Ideally, the receptor concentration would be controlled (e.g., purified receptor protein) so that the free and bound concentrations of ligand can be computed for a given binding dissociation constant. However, for typical cell-based expression systems the receptor concentration is usually not known exactly. In such cases, the difference between the applied and free ligand concentrations is often assumed to be negligible, which greatly simplifies analysis of the binding data. This approximation is valid when the receptor concentration is much less than the ligand’s dissociation constant, which is often the case for studies involving heterologous expression of NGICs in cells. Nonetheless, this assumption should not be taken for granted, and the receptor concentration should at least be estimated to assess potential issues due to ligand depletion.
Ligand depletion also distorts the binding–competition curves, but in this case the effects depend on the relative values of the receptor concentration and the dissociation constants for both unlabeled and labeled ligands (Fig. 1 B). The authors do not have a method for directly measuring the free unlabeled ligand concentration, but they were careful to iteratively tune their cell-based expression to achieve a receptor concentration that is less than the dissociation constant for α-BgTx to validate their assumption that the applied and free ligand concentrations are nearly equal. They also explored binding–competition exclusively with unlabeled ligands that have a lower affinity than the labeled ligand (KB < KA), in which case the distortion is mitigated (Fig. 1 B). In general, it is imperative to consider the ligand affinities and receptor concentration in each experiment to avoid artifactual distortion of the binding curves due to ligand depletion.
Potential pitfall #4: Non-identifiable binding parameters due to conformational change and site–site cooperative interactions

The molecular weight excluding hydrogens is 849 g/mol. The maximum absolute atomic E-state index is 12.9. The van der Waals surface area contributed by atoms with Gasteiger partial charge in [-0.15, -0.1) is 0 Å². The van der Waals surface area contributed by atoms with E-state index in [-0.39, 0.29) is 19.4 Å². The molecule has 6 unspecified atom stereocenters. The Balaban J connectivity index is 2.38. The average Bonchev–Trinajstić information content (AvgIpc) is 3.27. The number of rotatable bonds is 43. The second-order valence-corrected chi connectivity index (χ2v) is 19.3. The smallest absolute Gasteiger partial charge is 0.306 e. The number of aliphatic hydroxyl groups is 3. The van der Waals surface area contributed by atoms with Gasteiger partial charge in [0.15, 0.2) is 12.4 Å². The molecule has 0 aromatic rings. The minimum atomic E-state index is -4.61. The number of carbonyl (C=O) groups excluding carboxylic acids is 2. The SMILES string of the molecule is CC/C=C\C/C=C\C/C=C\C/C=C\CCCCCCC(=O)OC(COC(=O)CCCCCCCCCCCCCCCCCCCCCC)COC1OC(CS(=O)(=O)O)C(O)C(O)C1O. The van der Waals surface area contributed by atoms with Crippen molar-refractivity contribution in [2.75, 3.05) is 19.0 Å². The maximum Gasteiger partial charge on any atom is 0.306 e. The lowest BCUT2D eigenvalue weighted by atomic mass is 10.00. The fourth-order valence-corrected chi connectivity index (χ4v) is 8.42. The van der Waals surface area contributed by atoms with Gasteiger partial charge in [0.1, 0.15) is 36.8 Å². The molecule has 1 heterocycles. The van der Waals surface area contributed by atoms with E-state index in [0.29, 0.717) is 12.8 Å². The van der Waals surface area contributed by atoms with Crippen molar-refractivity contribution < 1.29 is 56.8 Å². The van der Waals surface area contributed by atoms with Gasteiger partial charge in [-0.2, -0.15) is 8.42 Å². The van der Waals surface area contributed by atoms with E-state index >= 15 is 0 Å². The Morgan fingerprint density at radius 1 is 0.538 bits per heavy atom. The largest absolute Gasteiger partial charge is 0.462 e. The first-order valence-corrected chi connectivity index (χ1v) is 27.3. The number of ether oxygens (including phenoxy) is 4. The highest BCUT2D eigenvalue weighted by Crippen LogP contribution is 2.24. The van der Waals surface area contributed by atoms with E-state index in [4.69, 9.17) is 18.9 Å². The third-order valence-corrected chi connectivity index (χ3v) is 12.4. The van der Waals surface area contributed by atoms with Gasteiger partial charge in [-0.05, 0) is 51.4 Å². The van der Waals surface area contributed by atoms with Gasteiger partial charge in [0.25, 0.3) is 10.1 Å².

For NGICs, ligands that open the channel (agonists) bind more tightly to open (conducting) versus closed (non-conducting) channel conformations. This state-dependent binding severely challenges interpretation of equilibrium binding concentration–response relations because the additional parameters needed to describe the binding mechanism often cannot be constrained by the data (i.e., non-identifiable parameters; Middendorf and Aldrich, 2017; Bellman and Åström, 1970). In contrast, for NGICs that are predominantly closed in the absence of ligand, binding of ligands that either have no effect on the closed–open equilibrium (antagonists) or close the channel (inverse agonists) essentially lock the channel in a closed conformation for the duration of the experiment (Fig. 1, A and B). In such cases, the binding mechanism is greatly simplified, often allowing unambiguous estimation of the fewer required binding parameters. Thus, the authors evaluated binding–competition between labeled and unlabeled inverse agonists, which eliminates complications from conformational exchange between closed and open states. Their finding that the Hill coefficient for binding of inverse agonists is approximately equal to one is consistent with identical and independent sites in the closed conformation of the receptor. This observation addresses an important question in the field of NGICs, namely whether the binding sites are functionally identical and whether they act independently or cooperatively. However, in general one should consider whether multiple sites on a receptor are either non-identical or interact cooperatively (i.e., are non-independent). Such cases will require additional parameters to explain the binding mechanism, exacerbating the problem of parameter non-identifiability. The authors also investigated several unlabeled ligands that act as agonists, for which interpretation of the equilibrium competition–binding relations is less straightforward.